Around the time Dr. Susan Kahn was doing her medical training, there was an explosion in knowledge about genetic factors involved in a condition known as venous thromboembolism. It happened that some of her family members were affected – and she found herself drawn to the field of thrombosis medicine.

Fast forward a few decades and Dr. Kahn, an internist and a clinical epidemiologist based at the Jewish General Hospital, a tenured professor in McGill University’s Department of Medicine and Associate Chair for research there, has contributed enormously to the understanding of venous thromboembolism, a serious medical condition affecting more than 50,000 Canadians every year.

Venous thromboembolism is an umbrella term for blood clots in the leg veins known as deep vein thrombosis and blood clots in the lung vessels known as pulmonary embolism. In addition to genetics, risk factors for this condition include surgery, hospitalization, cancer, pregnancy and hormone replacement therapy.

As her focus on research grew, Dr. Kahn’s clinical practice evolved to focus on thrombosis patients. “By mostly seeing thrombosis patients, which I greatly enjoy, it always gives me ideas for my research,” she says.

She is founder and director of the Centre of Excellence in Thrombosis and Anticoagulation Care at the Jewish General. In providing both patient care and conducting research, “the centre aligns with the hospital mission as a research-intensive hospital that provides excellent patient care,” says Dr. Kahn.

With a team including medical, research, teaching and administrative staff, the centre began to operate in 2012 and got its own state-of-the-art home in 2018. The hospital foundation was instrumental in the establishment of the centre, located in Pavilion B. “We were scattered throughout the hospital. Now we are all able to be together,” she says.

“I want to emphasize that I work within a team – and that I work with a lot of talented and dedicated people.”

Dr. Kahn holds a Canada Research Chair in Venous Thromboembolism and her research interests focus primarily on clinical trials of interventions to prevent, diagnose and treat venous thromboembolism. She has more than 300 publications in the field.

Until now, most research on venous thromboembolism has focused on its acute, short-term, complications. But her research looks at how and why there are sometimes long-term health problems – why some patients recover quickly and others face lifelong and debilitating complications in the form of a condition known as post-thrombotic syndrome. She is the world’s foremost expert in the field.

Dr. Kahn is a founding member of the CanVECTOR Network, a national venous thromboembolism research and training group with 200 researchers and students co-led by her.

Dr. Susan Kahn“I also started the McGill Thrombosis Fellowship, a training program that receives young physicians from all around the world – a one-year fellowship that makes them experts in thrombosis,” she says. From 2007 to 2018, she was its program director.

“In the past couple of years, our program has been approved by the Royal College (of Physicians and Surgeons of Canada): It’s one of only three such fellowships in Canada with this approval. Having the Royal College stamp means a lot,” she says.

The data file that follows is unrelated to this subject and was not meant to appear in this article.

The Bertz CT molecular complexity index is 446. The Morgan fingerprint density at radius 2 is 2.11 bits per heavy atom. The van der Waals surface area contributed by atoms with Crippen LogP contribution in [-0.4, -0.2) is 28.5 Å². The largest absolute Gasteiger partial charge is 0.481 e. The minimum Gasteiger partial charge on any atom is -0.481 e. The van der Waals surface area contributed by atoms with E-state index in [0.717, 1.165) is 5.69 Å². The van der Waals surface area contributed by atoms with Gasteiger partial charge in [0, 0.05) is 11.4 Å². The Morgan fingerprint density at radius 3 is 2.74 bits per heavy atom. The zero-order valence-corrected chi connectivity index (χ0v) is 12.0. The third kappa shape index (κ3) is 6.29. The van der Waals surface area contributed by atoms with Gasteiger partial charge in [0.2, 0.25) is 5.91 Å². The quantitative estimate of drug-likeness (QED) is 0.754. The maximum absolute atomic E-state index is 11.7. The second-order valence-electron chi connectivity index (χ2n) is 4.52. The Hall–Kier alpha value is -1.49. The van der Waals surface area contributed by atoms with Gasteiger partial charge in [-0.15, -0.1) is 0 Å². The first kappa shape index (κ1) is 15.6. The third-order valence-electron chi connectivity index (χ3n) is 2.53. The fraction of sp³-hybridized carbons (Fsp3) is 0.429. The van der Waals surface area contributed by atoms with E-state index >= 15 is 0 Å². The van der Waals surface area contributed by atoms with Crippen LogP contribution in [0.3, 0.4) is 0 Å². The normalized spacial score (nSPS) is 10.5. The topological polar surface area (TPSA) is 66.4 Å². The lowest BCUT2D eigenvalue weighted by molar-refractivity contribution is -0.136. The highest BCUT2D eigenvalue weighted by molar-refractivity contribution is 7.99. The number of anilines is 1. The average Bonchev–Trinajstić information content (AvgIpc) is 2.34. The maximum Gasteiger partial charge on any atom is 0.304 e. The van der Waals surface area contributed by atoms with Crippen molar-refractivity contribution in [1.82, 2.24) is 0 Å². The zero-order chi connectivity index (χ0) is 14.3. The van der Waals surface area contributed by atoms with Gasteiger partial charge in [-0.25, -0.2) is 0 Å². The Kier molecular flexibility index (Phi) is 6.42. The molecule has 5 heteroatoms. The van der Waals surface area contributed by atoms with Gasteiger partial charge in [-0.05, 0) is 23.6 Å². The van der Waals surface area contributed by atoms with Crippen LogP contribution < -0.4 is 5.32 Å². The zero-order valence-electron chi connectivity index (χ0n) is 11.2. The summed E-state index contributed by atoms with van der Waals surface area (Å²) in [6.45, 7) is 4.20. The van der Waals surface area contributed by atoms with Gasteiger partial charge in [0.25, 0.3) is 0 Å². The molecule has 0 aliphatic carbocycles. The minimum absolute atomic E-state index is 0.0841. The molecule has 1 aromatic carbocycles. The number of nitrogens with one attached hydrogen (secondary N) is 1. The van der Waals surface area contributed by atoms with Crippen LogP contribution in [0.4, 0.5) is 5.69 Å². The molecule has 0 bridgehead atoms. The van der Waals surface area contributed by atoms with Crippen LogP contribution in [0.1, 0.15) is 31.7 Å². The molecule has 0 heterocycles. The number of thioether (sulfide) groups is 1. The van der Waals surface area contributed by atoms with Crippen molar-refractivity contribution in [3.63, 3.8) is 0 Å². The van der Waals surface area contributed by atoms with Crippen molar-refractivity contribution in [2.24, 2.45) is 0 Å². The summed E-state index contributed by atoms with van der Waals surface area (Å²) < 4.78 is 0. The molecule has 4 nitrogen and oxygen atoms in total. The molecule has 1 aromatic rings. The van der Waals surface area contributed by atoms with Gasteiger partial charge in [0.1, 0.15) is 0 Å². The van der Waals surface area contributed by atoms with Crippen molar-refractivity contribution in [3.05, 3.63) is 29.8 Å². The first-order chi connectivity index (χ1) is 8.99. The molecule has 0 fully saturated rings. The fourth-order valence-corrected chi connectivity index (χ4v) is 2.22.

Dr. Kahn is married to a physician – and the pandemic has had them talking shop together more than usual. As a specialist in infectious disease, he was involved in treating COVID – and she became involved as a thrombosis physician when it became obvious early on that patients with COVID who were hospitalized had a far greater chance than others of blood clots.

“Our team has done some important clinical trials – a couple were published in the New England Journal of Medicine – to see if we could improve outcomes with different doses of blood thinners,” says Dr. Kahn. “In one of the trials, in hospitalized patients not in the intensive care unit, we found a higher dose of blood thinners led to a better outcome,” she explains. “But in ICU-admitted COVID patients, being given a higher dose of blood thinner did not have benefits and, indeed, maybe meant worse outcomes.”

Among the many honours Dr. Kahn has received was her 2016 election into the fellowship of the Canadian Academy of Health Sciences –one of the highest honours in Canada’s academic community.

In 2017 she was among the “Grands noms de la médecine au Québec” named by Quebec’s federation of medical specialists and, in 2018, named co-chair of an international medical meeting in Montreal expected to draw more than 10,000 delegates from around the world – the 2023 congress of the International Society on Thrombosis and Haemostasis at the Palais des congrès de Montréal. For Montreal and the Jewish General Hospital, “it is a huge coup,” she says.

To relax, Dr. Kahn enjoys reading and cooking. Two of the couple’s three adult children live out of town and they enjoy visiting them. She also loves outdoor activities like hiking, biking and kayaking – and, during a recent vacation in Oregon, she and her husband did all three.

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